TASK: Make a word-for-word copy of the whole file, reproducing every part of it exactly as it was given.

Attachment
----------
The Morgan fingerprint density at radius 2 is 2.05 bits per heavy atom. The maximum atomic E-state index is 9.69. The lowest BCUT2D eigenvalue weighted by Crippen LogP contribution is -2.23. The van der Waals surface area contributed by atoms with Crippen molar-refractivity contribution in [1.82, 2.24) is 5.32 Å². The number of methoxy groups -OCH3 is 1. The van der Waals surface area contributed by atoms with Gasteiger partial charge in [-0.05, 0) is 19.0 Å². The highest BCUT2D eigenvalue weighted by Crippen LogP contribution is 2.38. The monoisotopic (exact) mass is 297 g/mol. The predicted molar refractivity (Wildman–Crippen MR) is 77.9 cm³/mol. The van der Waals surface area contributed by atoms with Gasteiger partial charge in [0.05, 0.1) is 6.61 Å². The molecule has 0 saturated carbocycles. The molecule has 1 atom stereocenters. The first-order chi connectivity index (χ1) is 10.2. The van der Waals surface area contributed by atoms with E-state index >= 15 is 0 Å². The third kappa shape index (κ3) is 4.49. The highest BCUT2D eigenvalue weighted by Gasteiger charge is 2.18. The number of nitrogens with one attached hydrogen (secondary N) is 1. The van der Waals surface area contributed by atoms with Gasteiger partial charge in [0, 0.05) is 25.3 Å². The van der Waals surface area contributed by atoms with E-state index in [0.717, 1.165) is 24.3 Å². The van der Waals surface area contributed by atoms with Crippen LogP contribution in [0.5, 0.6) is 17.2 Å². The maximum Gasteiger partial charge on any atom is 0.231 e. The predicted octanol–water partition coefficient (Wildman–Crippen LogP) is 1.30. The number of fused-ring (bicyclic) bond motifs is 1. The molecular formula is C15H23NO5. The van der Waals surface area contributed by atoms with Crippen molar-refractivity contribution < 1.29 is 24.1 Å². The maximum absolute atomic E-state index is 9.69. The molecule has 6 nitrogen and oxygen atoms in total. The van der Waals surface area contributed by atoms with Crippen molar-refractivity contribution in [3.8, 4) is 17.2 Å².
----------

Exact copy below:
The Morgan fingerprint density at radius 2 is 2.05 bits per heavy atom. The maximum atomic E-state index is 9.69. The lowest BCUT2D eigenvalue weighted by Crippen LogP contribution is -2.23. The van der Waals surface area contributed by atoms with Crippen molar-refractivity contribution in [1.82, 2.24) is 5.32 Å². The number of methoxy groups -OCH3 is 1. The van der Waals surface area contributed by atoms with Gasteiger partial charge in [-0.05, 0) is 19.0 Å². The highest BCUT2D eigenvalue weighted by Crippen LogP contribution is 2.38. The monoisotopic (exact) mass is 297 g/mol. The predicted molar refractivity (Wildman–Crippen MR) is 77.9 cm³/mol. The van der Waals surface area contributed by atoms with Gasteiger partial charge in [0.05, 0.1) is 6.61 Å². The molecule has 0 saturated carbocycles. The molecule has 1 atom stereocenters. The first-order chi connectivity index (χ1) is 10.2. The van der Waals surface area contributed by atoms with E-state index >= 15 is 0 Å². The third kappa shape index (κ3) is 4.49. The highest BCUT2D eigenvalue weighted by Gasteiger charge is 2.18. The number of nitrogens with one attached hydrogen (secondary N) is 1. The van der Waals surface area contributed by atoms with Gasteiger partial charge in [0, 0.05) is 25.3 Å². The van der Waals surface area contributed by atoms with E-state index in [0.717, 1.165) is 24.3 Å². The van der Waals surface area contributed by atoms with Crippen LogP contribution in [0.5, 0.6) is 17.2 Å². The maximum Gasteiger partial charge on any atom is 0.231 e. The predicted octanol–water partition coefficient (Wildman–Crippen LogP) is 1.30. The number of fused-ring (bicyclic) bond motifs is 1. The molecular formula is C15H23NO5. The van der Waals surface area contributed by atoms with Crippen molar-refractivity contribution < 1.29 is 24.1 Å². The maximum absolute atomic E-state index is 9.69. The molecule has 6 nitrogen and oxygen atoms in total. The van der Waals surface area contributed by atoms with Crippen molar-refractivity contribution in [3.8, 4) is 17.2 Å².